Museums Have Rightfully Started Banning Selfie Sticks
Let's set the scene: the Metropolitan Museum of Art, early afternoon, on a cold winter Sunday. You, an admirer of Impressionism, are taking in a portrait of a woman relaxing by the seashore, painted by French master Renoir. A metal pole and a man in a green Canada Goose jacket appear in front of the painting. He is flashing a dirtbag grin in your direction.
The "selfie stick," our culture's deserved wand of idiocy, has popped up on every street, in every venue, and at every cultural event since its entrance into the despicable-lowbrow quadrant of the zeitgeist. But now, thanks to some savvy rulemakers at museums across the country, that shit will no longer be tolerated. From the New York Times:
The Hirshhorn Museum and Sculpture Garden in Washington prohibited the sticks this month, and the Museum of Fine Arts in Houston plans to impose a ban. In New York, the Metropolitan Museum of Art, which has been studying the matter for some time, has just decided that it, too, will forbid selfie sticks. (New signs will be posted soon.)
Ha ha fuck you, selfie stick. If you want to use it, use it at your home or at the homes of your loved ones or in a deserted area where no one can see you. Don't invade the personal space of other art-admirers with that clunky metal rod. Take a selfie like a normal person, by recognizing the limits of your own body.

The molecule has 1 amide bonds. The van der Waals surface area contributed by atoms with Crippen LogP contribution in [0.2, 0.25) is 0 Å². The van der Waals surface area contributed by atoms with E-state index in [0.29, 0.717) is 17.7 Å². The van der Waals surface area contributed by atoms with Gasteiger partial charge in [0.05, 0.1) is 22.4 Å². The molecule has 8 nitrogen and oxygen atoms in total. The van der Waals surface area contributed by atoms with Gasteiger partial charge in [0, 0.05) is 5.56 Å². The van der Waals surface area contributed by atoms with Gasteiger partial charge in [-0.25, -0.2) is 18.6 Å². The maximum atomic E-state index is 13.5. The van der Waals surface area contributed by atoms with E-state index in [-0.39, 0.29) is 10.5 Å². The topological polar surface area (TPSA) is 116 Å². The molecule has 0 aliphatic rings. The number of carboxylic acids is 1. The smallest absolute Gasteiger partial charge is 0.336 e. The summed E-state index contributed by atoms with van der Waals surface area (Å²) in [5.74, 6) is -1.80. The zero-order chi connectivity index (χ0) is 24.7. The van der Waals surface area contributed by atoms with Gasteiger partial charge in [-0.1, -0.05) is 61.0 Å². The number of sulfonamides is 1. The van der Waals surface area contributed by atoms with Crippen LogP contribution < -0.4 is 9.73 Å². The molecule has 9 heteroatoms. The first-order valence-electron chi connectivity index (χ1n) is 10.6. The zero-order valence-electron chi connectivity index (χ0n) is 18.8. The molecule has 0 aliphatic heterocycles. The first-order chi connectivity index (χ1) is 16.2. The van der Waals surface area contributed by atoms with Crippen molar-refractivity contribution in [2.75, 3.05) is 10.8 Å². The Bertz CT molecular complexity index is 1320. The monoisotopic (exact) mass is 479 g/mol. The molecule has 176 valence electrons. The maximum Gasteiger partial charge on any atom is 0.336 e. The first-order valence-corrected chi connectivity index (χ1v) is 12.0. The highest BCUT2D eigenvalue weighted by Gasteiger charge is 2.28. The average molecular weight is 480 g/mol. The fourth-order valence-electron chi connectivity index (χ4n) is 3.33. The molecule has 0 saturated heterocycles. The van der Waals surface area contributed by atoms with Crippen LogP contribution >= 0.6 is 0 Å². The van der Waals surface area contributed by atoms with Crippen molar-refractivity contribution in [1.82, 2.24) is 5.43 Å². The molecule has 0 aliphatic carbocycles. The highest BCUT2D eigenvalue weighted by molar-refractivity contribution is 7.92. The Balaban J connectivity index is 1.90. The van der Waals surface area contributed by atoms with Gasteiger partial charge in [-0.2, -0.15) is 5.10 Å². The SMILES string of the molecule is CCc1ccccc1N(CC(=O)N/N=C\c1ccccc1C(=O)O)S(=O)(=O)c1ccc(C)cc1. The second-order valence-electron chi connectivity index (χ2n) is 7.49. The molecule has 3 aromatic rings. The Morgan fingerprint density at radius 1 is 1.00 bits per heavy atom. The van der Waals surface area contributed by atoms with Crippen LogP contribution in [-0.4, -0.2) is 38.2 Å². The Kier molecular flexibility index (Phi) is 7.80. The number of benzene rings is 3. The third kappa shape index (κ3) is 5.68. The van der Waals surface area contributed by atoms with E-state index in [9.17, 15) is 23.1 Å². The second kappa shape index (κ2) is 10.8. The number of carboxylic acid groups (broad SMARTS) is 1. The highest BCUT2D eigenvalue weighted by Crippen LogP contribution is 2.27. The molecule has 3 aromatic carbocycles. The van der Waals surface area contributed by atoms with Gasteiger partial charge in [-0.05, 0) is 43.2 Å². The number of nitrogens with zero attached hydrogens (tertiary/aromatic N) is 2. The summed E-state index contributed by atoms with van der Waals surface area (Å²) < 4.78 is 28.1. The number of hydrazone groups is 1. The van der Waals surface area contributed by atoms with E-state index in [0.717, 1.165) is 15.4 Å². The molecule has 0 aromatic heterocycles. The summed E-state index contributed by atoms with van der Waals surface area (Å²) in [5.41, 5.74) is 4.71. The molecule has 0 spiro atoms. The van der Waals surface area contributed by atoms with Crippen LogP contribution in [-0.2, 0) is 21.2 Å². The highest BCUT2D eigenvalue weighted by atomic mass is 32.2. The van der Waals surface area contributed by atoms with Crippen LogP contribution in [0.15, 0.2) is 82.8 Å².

It isn't just personal space that museum officials are worried about—the art, as well as the people behind the camera, are also in danger:
"We do not want to have to put all the art under glass," said Deborah Ziska, the chief of public information at the National Gallery of Art in Washington, which has been quietly enforcing a ban on selfie sticks but is in the process of adding it formally to its printed guidelines for visitors.
Last but not least is the threat to the camera operator, intent on capturing the perfect shot and oblivious to the surroundings. "If people are not paying attention in the Temple of Dendur, they can end up in the water with the crocodile sculpture," Mr. Sreenivasan said. "We have so many balconies you could fall from, and stairs you can trip on."
Selfies, on the one hand, are a boon to museum attendance everywhere, so visitors are encouraged to take many and post often, the Times reports. But following the ban at the Met and several other museums in the US, prohibiting the "wand of narcissism" from infecting an otherwise harmless act of promotion will likely hit other institutions elsewhere. The Louvre and the Tate Modern still allow selfie sticks, but one imagines a ban isn't far away.
[Image via AP]